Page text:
35,000 decisions a day. Experts seem to agree, that number is a realistic estimate of how many choices we make every day of our life. What?
Well, just think about it for a moment — if you did, you just made a decision, right? When you woke up this morning, count how many decisions you made starting with, will I really let that annoying alarm get me out of bed at this moment? Breakfast? Clothes selections?
I once worked for a visionary entrepreneur whose decision-making process worked for him. (Not so sure about the rest of us.) I often observed how he dealt with myriad inputs simultaneously. My metaphor explained how he juggled many balls in the air and when needing to make a decision about any one of them, his magic super power somehow allowed him to pull one ball out of the rotation (all the while keeping the others circulating), focus on it, make a decision about it, and then toss it back into the mix. Because of this proclivity, you might imagine that:
· He didn’t spend much time on each decision
· Very little, if any, due diligence informed his decisions
· Expediency was his highest goal
· Keeping all the airborne balls rotating perfectly was his happy spot
And, BTW, I have no recollection of him ever second-guessing himself or even ruminating over a decision nor its outcomes or consequences. Both good and bad in that leadership style.
He was a decisive decision maker.
But let’s talk about you and your decision-making style and process.
Experts seem to agree to four primary decision-making styles: Directive, Analytical, Conceptual and Behavioral.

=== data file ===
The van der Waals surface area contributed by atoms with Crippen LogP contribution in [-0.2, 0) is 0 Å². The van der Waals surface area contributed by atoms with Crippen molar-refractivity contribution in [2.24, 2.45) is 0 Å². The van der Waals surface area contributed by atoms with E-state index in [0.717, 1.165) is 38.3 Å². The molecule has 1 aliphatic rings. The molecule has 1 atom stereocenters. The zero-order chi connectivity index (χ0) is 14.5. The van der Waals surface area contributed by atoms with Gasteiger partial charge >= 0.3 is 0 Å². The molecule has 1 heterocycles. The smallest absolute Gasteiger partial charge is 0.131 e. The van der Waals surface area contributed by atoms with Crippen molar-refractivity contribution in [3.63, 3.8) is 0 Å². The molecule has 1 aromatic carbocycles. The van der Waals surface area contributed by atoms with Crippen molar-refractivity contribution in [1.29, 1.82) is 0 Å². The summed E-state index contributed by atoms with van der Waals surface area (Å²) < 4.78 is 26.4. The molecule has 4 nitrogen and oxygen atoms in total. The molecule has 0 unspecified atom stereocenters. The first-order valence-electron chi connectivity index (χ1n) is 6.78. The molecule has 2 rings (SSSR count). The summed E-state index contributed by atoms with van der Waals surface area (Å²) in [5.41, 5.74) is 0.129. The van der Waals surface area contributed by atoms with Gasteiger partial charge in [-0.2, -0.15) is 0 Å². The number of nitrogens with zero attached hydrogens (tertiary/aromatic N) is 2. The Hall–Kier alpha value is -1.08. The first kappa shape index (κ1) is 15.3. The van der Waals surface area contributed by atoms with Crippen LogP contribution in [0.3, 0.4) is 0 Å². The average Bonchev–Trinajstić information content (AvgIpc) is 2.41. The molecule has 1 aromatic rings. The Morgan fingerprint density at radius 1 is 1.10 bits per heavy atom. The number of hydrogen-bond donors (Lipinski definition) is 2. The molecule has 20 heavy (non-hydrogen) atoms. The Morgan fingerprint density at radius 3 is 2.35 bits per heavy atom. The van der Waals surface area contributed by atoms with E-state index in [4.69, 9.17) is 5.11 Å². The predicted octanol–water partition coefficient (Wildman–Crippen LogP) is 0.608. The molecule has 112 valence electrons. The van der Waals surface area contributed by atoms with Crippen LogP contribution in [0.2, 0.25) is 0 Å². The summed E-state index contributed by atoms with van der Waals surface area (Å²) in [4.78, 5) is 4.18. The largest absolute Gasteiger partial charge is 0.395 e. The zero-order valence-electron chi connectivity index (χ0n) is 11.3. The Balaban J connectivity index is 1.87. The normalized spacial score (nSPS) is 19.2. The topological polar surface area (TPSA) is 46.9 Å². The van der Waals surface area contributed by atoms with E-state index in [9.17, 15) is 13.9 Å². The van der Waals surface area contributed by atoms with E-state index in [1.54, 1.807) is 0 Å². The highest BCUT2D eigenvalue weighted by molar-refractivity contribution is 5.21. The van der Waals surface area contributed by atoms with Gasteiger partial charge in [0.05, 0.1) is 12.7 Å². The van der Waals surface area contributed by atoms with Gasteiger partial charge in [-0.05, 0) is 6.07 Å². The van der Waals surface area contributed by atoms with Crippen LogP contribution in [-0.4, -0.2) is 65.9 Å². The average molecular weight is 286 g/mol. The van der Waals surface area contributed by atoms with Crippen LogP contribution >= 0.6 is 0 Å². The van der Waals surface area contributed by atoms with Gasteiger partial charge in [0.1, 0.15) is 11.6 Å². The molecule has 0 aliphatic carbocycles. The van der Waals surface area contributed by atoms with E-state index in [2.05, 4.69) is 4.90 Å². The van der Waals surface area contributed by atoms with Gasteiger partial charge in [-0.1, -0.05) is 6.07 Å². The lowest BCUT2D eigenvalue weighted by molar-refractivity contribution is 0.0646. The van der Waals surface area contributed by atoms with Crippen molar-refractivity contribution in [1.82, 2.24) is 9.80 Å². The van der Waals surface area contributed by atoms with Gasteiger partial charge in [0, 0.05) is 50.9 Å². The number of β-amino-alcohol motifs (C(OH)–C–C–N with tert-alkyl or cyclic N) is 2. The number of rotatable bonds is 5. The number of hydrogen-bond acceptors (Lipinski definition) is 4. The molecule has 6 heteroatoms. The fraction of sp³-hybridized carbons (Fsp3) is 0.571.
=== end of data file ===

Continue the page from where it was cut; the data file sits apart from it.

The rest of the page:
Directive. My previous boss’ style was directive. He used quick, decisive thinking to find solutions. If this is your style, you most likely have little tolerance for ambiguous ideas. You focus on the task at hand, use your knowledge and experience to formulate a conclusion and then, make your decision expeditiously. You most likely are an excellent verbal communicator. You may pride yourself on being rational and logical.
Analytical. Sometimes, this type of leader is known as laissez-faire based on the decision-making style. Is this your style? Typically, you will want to carefully analyze available data before arriving at a solution. You’ll consult with others on your team. You have a much higher tolerance for ambiguity — a lack of clarity is not a cause for concern with you. While your process takes longer, you are most often satisfied when all the “i’s” have been dotted and each “t” crossed.